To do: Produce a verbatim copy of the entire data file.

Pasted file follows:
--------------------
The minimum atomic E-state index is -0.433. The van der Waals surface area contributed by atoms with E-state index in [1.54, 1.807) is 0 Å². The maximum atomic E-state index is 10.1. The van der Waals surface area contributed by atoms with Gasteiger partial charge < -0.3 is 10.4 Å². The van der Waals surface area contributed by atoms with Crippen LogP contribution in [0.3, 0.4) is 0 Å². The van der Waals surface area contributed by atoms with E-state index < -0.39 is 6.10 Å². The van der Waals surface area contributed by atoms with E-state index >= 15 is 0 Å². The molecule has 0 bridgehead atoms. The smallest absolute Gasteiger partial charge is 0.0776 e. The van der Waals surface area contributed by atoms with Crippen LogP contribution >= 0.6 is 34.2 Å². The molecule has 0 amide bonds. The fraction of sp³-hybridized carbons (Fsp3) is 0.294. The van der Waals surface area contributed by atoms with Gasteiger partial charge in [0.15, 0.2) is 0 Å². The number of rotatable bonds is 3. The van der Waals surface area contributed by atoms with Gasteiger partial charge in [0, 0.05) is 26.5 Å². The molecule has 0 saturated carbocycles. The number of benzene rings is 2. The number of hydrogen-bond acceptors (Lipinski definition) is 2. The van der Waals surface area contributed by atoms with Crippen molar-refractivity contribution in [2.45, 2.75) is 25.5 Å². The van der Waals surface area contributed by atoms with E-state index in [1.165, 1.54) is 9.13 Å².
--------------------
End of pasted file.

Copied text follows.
The minimum atomic E-state index is -0.433. The van der Waals surface area contributed by atoms with E-state index in [1.54, 1.807) is 0 Å². The maximum atomic E-state index is 10.1. The van der Waals surface area contributed by atoms with Gasteiger partial charge < -0.3 is 10.4 Å². The van der Waals surface area contributed by atoms with Crippen LogP contribution in [0.3, 0.4) is 0 Å². The van der Waals surface area contributed by atoms with E-state index < -0.39 is 6.10 Å². The van der Waals surface area contributed by atoms with E-state index >= 15 is 0 Å². The molecule has 0 bridgehead atoms. The smallest absolute Gasteiger partial charge is 0.0776 e. The van der Waals surface area contributed by atoms with Crippen LogP contribution >= 0.6 is 34.2 Å². The molecule has 0 amide bonds. The fraction of sp³-hybridized carbons (Fsp3) is 0.294. The van der Waals surface area contributed by atoms with Gasteiger partial charge in [0.15, 0.2) is 0 Å². The number of rotatable bonds is 3. The van der Waals surface area contributed by atoms with Gasteiger partial charge in [0, 0.05) is 26.5 Å². The molecule has 0 saturated carbocycles. The number of benzene rings is 2. The number of hydrogen-bond acceptors (Lipinski definition) is 2. The van der Waals surface area contributed by atoms with Crippen molar-refractivity contribution in [2.45, 2.75) is 25.5 Å². The van der Waals surface area contributed by atoms with E-state index in [1.165, 1.54) is 9.13 Å².